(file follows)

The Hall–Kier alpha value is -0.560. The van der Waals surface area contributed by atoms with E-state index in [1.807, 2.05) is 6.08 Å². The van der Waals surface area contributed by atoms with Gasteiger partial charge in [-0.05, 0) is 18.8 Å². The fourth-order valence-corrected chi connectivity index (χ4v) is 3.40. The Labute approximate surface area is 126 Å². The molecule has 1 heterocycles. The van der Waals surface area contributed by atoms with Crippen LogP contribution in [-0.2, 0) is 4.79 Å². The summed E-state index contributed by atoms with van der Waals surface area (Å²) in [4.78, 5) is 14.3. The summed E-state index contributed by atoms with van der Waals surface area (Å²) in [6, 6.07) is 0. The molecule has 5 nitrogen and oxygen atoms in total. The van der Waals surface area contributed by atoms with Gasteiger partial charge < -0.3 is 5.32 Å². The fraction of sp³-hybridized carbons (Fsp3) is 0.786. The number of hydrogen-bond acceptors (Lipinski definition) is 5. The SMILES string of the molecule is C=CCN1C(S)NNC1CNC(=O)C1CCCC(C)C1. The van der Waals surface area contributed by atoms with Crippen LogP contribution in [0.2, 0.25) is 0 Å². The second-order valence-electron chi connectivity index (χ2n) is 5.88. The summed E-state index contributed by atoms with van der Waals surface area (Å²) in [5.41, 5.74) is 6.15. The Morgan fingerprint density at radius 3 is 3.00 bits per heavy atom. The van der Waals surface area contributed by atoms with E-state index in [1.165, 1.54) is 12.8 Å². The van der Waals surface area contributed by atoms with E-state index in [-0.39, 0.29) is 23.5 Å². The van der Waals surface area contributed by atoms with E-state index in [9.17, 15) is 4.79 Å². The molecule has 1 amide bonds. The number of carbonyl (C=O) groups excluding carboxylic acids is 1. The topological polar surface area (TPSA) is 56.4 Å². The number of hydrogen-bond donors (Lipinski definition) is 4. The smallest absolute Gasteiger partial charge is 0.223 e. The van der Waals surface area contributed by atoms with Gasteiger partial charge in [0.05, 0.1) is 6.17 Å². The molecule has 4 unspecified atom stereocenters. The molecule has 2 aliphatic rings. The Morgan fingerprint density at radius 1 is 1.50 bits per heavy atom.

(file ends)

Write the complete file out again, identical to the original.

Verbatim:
The Hall–Kier alpha value is -0.560. The van der Waals surface area contributed by atoms with E-state index in [1.807, 2.05) is 6.08 Å². The van der Waals surface area contributed by atoms with Gasteiger partial charge in [-0.05, 0) is 18.8 Å². The fourth-order valence-corrected chi connectivity index (χ4v) is 3.40. The Labute approximate surface area is 126 Å². The molecule has 1 heterocycles. The van der Waals surface area contributed by atoms with Crippen LogP contribution in [-0.2, 0) is 4.79 Å². The summed E-state index contributed by atoms with van der Waals surface area (Å²) in [4.78, 5) is 14.3. The summed E-state index contributed by atoms with van der Waals surface area (Å²) in [6, 6.07) is 0. The molecule has 5 nitrogen and oxygen atoms in total. The van der Waals surface area contributed by atoms with Gasteiger partial charge < -0.3 is 5.32 Å². The fraction of sp³-hybridized carbons (Fsp3) is 0.786. The number of hydrogen-bond acceptors (Lipinski definition) is 5. The SMILES string of the molecule is C=CCN1C(S)NNC1CNC(=O)C1CCCC(C)C1. The van der Waals surface area contributed by atoms with Crippen LogP contribution in [0.2, 0.25) is 0 Å². The second-order valence-electron chi connectivity index (χ2n) is 5.88. The summed E-state index contributed by atoms with van der Waals surface area (Å²) in [5.41, 5.74) is 6.15. The Morgan fingerprint density at radius 3 is 3.00 bits per heavy atom. The van der Waals surface area contributed by atoms with E-state index in [1.165, 1.54) is 12.8 Å². The van der Waals surface area contributed by atoms with E-state index in [-0.39, 0.29) is 23.5 Å². The van der Waals surface area contributed by atoms with E-state index in [9.17, 15) is 4.79 Å². The molecule has 1 amide bonds. The number of carbonyl (C=O) groups excluding carboxylic acids is 1. The topological polar surface area (TPSA) is 56.4 Å². The number of hydrogen-bond donors (Lipinski definition) is 4. The smallest absolute Gasteiger partial charge is 0.223 e. The van der Waals surface area contributed by atoms with Gasteiger partial charge in [0.05, 0.1) is 6.17 Å². The molecule has 4 unspecified atom stereocenters. The molecule has 2 aliphatic rings. The Morgan fingerprint density at radius 1 is 1.50 bits per heavy atom.